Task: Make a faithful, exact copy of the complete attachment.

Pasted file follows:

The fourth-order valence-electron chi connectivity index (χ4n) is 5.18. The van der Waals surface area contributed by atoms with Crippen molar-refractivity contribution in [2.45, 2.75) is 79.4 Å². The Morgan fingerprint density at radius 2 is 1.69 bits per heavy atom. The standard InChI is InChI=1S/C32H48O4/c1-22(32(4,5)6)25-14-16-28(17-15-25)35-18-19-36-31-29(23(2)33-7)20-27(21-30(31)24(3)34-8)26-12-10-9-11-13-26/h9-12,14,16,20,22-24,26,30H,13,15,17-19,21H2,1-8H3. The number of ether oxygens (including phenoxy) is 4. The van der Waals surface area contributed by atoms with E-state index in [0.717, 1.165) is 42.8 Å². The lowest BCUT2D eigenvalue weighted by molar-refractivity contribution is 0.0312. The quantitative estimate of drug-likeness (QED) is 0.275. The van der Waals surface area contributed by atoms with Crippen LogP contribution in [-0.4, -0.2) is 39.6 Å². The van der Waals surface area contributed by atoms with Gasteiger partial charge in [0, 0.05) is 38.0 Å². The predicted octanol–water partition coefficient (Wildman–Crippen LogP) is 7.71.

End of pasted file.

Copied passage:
The fourth-order valence-electron chi connectivity index (χ4n) is 5.18. The van der Waals surface area contributed by atoms with Crippen molar-refractivity contribution in [2.45, 2.75) is 79.4 Å². The Morgan fingerprint density at radius 2 is 1.69 bits per heavy atom. The standard InChI is InChI=1S/C32H48O4/c1-22(32(4,5)6)25-14-16-28(17-15-25)35-18-19-36-31-29(23(2)33-7)20-27(21-30(31)24(3)34-8)26-12-10-9-11-13-26/h9-12,14,16,20,22-24,26,30H,13,15,17-19,21H2,1-8H3. The number of ether oxygens (including phenoxy) is 4. The van der Waals surface area contributed by atoms with E-state index in [0.717, 1.165) is 42.8 Å². The lowest BCUT2D eigenvalue weighted by molar-refractivity contribution is 0.0312. The quantitative estimate of drug-likeness (QED) is 0.275. The van der Waals surface area contributed by atoms with Crippen LogP contribution in [-0.4, -0.2) is 39.6 Å². The van der Waals surface area contributed by atoms with Gasteiger partial charge in [0, 0.05) is 38.0 Å². The predicted octanol–water partition coefficient (Wildman–Crippen LogP) is 7.71.